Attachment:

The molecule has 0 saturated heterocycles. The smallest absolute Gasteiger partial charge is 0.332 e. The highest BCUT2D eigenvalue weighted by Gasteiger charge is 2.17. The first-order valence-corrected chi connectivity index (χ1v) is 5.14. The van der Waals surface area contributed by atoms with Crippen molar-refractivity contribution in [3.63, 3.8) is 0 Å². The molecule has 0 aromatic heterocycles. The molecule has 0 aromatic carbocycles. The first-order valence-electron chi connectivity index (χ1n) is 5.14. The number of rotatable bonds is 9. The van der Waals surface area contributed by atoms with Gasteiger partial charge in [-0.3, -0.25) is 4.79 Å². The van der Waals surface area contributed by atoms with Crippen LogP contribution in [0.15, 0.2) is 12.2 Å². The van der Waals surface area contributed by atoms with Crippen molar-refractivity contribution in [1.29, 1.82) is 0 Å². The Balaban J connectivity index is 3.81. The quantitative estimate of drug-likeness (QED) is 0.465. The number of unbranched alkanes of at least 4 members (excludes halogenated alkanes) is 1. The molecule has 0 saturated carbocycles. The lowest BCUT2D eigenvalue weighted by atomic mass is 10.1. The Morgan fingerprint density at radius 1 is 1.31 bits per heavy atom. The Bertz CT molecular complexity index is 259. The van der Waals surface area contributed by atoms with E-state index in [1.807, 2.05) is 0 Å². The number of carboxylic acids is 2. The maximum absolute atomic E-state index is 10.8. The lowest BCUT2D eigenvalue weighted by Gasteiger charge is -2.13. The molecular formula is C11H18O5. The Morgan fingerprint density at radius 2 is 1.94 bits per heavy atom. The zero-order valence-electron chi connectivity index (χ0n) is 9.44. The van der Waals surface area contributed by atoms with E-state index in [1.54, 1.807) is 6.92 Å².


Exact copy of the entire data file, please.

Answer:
The molecule has 0 saturated heterocycles. The smallest absolute Gasteiger partial charge is 0.332 e. The highest BCUT2D eigenvalue weighted by Gasteiger charge is 2.17. The first-order valence-corrected chi connectivity index (χ1v) is 5.14. The van der Waals surface area contributed by atoms with Crippen molar-refractivity contribution in [3.63, 3.8) is 0 Å². The molecule has 0 aromatic heterocycles. The molecule has 0 aromatic carbocycles. The first-order valence-electron chi connectivity index (χ1n) is 5.14. The number of rotatable bonds is 9. The van der Waals surface area contributed by atoms with Gasteiger partial charge in [-0.3, -0.25) is 4.79 Å². The van der Waals surface area contributed by atoms with Crippen LogP contribution in [0.15, 0.2) is 12.2 Å². The van der Waals surface area contributed by atoms with Crippen molar-refractivity contribution in [1.29, 1.82) is 0 Å². The Balaban J connectivity index is 3.81. The quantitative estimate of drug-likeness (QED) is 0.465. The number of unbranched alkanes of at least 4 members (excludes halogenated alkanes) is 1. The molecule has 0 saturated carbocycles. The lowest BCUT2D eigenvalue weighted by atomic mass is 10.1. The Morgan fingerprint density at radius 1 is 1.31 bits per heavy atom. The Bertz CT molecular complexity index is 259. The van der Waals surface area contributed by atoms with E-state index in [1.807, 2.05) is 0 Å². The number of carboxylic acids is 2. The maximum absolute atomic E-state index is 10.8. The lowest BCUT2D eigenvalue weighted by Gasteiger charge is -2.13. The molecular formula is C11H18O5. The Morgan fingerprint density at radius 2 is 1.94 bits per heavy atom. The zero-order valence-electron chi connectivity index (χ0n) is 9.44. The van der Waals surface area contributed by atoms with E-state index in [1.54, 1.807) is 6.92 Å².